The Record

The Amazon dilemma: a resident’s approach to the gentrification of Queens

Tenzin Sherpa, Columnist

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On Thursday February 13th, Amazon announced that it was no longer planning to build half of its second headquarters in Long Island City, Queens due to opposition from legislators, protestors, and residents. The company will now build one half of its headquarters in Nashville instead of Queens and one half in Arlington, Virginia, as originally planned.

When  I  heard  that Amazon had picked Long Island City to build its second headquarters in November, I was initially upset; Amazon’s presence would only intensify the process of gentrification in Queens that has been occurring over the last ten years, particularly in Astoria and Long Island City.

As housing prices in Manhattan increase, wealthier people look for cheaper options, and Queens is the cheapest option with close and accessible transportation. 

For much of the twentieth century, Long Island City was nearly vacant with abandoned warehouses and factories littering the streets. In the 1990s and early 2000s, however, large companies began building skyscrapers for office buildings. In the span the next of twenty years, Long Island City transformed from what was deemed an “unsafe neighborhood” to an extension of Manhattan. As employees of companies such as Citigroup and JetBlue came to work in Queens, they began moving there for more convenient travel. The increased presence of middle and upper-middle class workers drastically increased housing prices.

Personally, I am against gentrification because it raises the cost of living, which in turn causes restaurants and small local businesses to close and residents who cannot keep up with the rising prices to move elsewhere.

One of the things that I love the most about Queens is its cultural diversity. From a young age, I would walk through my neighborhood, and see countless restaurants serving food from all over the world. I was always taught to be open minded when learning about different cultures and traditions because of how many different people I encountered daily.

My own parents came to Queens from Nepal in the late 1990s. No matter what part of the globe people came from, growing up around kids whose parents came to America for a better life, who spoke another language in addition to English, whose parents had similar jobs, and instilled in them similar values, made us that much more connected. If Amazon had tried to move in only fifteen years earlier, I might not have been able to have this crucially formative experience of being raised with other children of immigrants.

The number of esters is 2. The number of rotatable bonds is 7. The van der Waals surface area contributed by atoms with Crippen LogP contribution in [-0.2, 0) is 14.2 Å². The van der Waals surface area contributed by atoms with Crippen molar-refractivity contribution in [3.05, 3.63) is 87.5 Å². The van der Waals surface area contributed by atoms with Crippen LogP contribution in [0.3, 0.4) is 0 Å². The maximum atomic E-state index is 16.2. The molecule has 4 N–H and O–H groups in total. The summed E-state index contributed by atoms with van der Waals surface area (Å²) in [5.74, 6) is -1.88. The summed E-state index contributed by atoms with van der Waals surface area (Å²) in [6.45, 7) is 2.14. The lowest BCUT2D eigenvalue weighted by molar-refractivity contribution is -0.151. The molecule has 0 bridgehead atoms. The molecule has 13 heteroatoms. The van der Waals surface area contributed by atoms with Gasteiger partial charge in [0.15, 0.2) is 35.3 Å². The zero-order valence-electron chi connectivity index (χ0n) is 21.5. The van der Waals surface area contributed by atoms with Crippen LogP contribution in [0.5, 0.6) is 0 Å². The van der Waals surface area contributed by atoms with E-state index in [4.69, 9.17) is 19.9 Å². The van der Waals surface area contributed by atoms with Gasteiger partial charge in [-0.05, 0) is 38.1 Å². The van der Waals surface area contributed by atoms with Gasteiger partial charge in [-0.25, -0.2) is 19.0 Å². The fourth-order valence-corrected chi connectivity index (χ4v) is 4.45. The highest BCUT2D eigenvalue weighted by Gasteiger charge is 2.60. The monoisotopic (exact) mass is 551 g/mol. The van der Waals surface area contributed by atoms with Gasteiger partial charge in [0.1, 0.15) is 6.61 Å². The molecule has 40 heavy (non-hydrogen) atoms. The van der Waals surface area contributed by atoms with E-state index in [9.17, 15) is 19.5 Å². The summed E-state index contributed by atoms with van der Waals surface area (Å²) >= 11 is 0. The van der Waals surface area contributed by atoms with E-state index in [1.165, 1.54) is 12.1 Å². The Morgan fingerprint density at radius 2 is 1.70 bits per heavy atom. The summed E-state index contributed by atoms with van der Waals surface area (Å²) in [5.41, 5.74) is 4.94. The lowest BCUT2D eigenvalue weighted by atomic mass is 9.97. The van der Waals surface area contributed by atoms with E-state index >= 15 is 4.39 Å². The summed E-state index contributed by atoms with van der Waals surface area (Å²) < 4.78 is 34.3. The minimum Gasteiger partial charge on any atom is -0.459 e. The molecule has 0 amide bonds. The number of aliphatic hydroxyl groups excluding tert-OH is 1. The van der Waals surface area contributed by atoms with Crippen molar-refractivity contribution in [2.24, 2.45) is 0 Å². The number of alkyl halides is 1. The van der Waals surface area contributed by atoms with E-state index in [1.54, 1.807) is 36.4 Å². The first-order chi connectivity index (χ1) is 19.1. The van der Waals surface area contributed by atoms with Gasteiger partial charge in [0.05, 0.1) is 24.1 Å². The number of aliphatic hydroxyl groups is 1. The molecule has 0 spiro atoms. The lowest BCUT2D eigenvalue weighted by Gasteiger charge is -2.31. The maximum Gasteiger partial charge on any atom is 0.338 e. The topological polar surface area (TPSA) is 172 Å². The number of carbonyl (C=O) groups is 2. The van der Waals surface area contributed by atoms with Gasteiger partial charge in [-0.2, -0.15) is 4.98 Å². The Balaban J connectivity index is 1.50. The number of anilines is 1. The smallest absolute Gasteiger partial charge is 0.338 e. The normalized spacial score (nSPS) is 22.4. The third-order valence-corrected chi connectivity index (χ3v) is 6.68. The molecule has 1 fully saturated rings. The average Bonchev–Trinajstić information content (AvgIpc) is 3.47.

Issues such as gentrification impede the cultural representation among residents present in the playgrounds and local businesses of my youth. As residents who can afford more come into neighborhoods like Queens, big fast food chains and retail companies buy out restaurant and small business owners.

In my own neighborhood, I see small restaurants replaced by food places that are often overpriced and inaccessible to the majority of the community. Because Queens has such a diverse immigrant population, many of them are working class, and often work labor-intensive jobs. The problem with a company like Amazon claiming that their influx of jobs will help Queens residents is that many people living in Queens are not even eligible to apply for these jobs. Working white collar jobs often require a high level of English proficiency and a college degree, which a large number adults in Queens do not have because of socioeconomic status and access to resources.

About a month ago, I received a letter from Amazon wishing us a happy New Year and listing  the benefits their new headquarters would bring to Queens. One of these benefits was the influx of 25,000 new jobs, but is unlikely these these new jobs would have actually been made available to members of nearby communities. Since so many immigrants live in Queens, I find it difficult to believe Amazon would hire any locals due to their generally lower levels of English proficiency and education.

According to Amazon, some of the other benefits included $27 billion in revenue for NYC and the donation of real estate to build a public school in LIC.

The letter ended by saying how excited Amazon was to interact with such an amazing community like Queens, yet that letter was the only communication we ever had with Amazon. It only makes sense that a company looking to profit in a community of people who would not benefit from their presence would be met with such anger and resentment.

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The Amazon dilemma: a resident’s approach to the gentrification of Queens